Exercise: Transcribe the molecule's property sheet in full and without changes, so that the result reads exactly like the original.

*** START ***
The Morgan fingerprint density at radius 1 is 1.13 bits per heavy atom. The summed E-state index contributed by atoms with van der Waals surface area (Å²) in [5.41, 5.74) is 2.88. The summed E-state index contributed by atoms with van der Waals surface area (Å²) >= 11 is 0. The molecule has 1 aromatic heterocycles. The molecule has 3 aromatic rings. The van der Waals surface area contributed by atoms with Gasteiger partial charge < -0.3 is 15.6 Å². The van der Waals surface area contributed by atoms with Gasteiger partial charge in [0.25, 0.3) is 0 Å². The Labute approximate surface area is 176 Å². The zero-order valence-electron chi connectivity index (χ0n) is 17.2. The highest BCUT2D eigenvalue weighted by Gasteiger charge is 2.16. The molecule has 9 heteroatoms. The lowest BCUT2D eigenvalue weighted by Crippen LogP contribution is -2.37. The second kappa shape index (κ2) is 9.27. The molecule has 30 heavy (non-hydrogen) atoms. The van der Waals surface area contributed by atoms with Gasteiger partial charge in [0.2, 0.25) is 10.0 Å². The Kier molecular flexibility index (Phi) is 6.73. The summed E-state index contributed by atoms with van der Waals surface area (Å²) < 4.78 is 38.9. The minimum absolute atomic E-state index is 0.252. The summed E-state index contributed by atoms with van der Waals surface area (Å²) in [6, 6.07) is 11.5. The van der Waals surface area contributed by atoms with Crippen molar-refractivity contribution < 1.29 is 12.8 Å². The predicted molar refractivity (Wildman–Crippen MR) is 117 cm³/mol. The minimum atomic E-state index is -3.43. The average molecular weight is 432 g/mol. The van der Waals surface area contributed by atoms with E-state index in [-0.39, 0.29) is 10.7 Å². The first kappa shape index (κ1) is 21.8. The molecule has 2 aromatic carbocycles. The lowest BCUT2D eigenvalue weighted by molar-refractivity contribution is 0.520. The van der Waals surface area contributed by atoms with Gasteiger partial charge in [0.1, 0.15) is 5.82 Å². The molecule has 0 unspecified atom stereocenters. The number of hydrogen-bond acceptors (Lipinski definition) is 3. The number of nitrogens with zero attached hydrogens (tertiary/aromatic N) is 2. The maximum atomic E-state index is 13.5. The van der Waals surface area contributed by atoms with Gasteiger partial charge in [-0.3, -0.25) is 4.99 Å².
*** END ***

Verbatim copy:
The Morgan fingerprint density at radius 1 is 1.13 bits per heavy atom. The summed E-state index contributed by atoms with van der Waals surface area (Å²) in [5.41, 5.74) is 2.88. The summed E-state index contributed by atoms with van der Waals surface area (Å²) >= 11 is 0. The molecule has 1 aromatic heterocycles. The molecule has 3 aromatic rings. The van der Waals surface area contributed by atoms with Gasteiger partial charge < -0.3 is 15.6 Å². The van der Waals surface area contributed by atoms with Gasteiger partial charge in [0.25, 0.3) is 0 Å². The Labute approximate surface area is 176 Å². The zero-order valence-electron chi connectivity index (χ0n) is 17.2. The highest BCUT2D eigenvalue weighted by Gasteiger charge is 2.16. The molecule has 9 heteroatoms. The lowest BCUT2D eigenvalue weighted by Crippen LogP contribution is -2.37. The second kappa shape index (κ2) is 9.27. The molecule has 30 heavy (non-hydrogen) atoms. The van der Waals surface area contributed by atoms with Gasteiger partial charge in [0.2, 0.25) is 10.0 Å². The Kier molecular flexibility index (Phi) is 6.73. The summed E-state index contributed by atoms with van der Waals surface area (Å²) < 4.78 is 38.9. The minimum absolute atomic E-state index is 0.252. The summed E-state index contributed by atoms with van der Waals surface area (Å²) in [6, 6.07) is 11.5. The van der Waals surface area contributed by atoms with Crippen molar-refractivity contribution < 1.29 is 12.8 Å². The predicted molar refractivity (Wildman–Crippen MR) is 117 cm³/mol. The minimum atomic E-state index is -3.43. The average molecular weight is 432 g/mol. The van der Waals surface area contributed by atoms with E-state index in [-0.39, 0.29) is 10.7 Å². The first kappa shape index (κ1) is 21.8. The molecule has 2 aromatic carbocycles. The lowest BCUT2D eigenvalue weighted by molar-refractivity contribution is 0.520. The van der Waals surface area contributed by atoms with Gasteiger partial charge in [0.1, 0.15) is 5.82 Å². The molecule has 0 unspecified atom stereocenters. The number of hydrogen-bond acceptors (Lipinski definition) is 3. The number of nitrogens with zero attached hydrogens (tertiary/aromatic N) is 2. The maximum atomic E-state index is 13.5. The van der Waals surface area contributed by atoms with Gasteiger partial charge in [-0.3, -0.25) is 4.99 Å².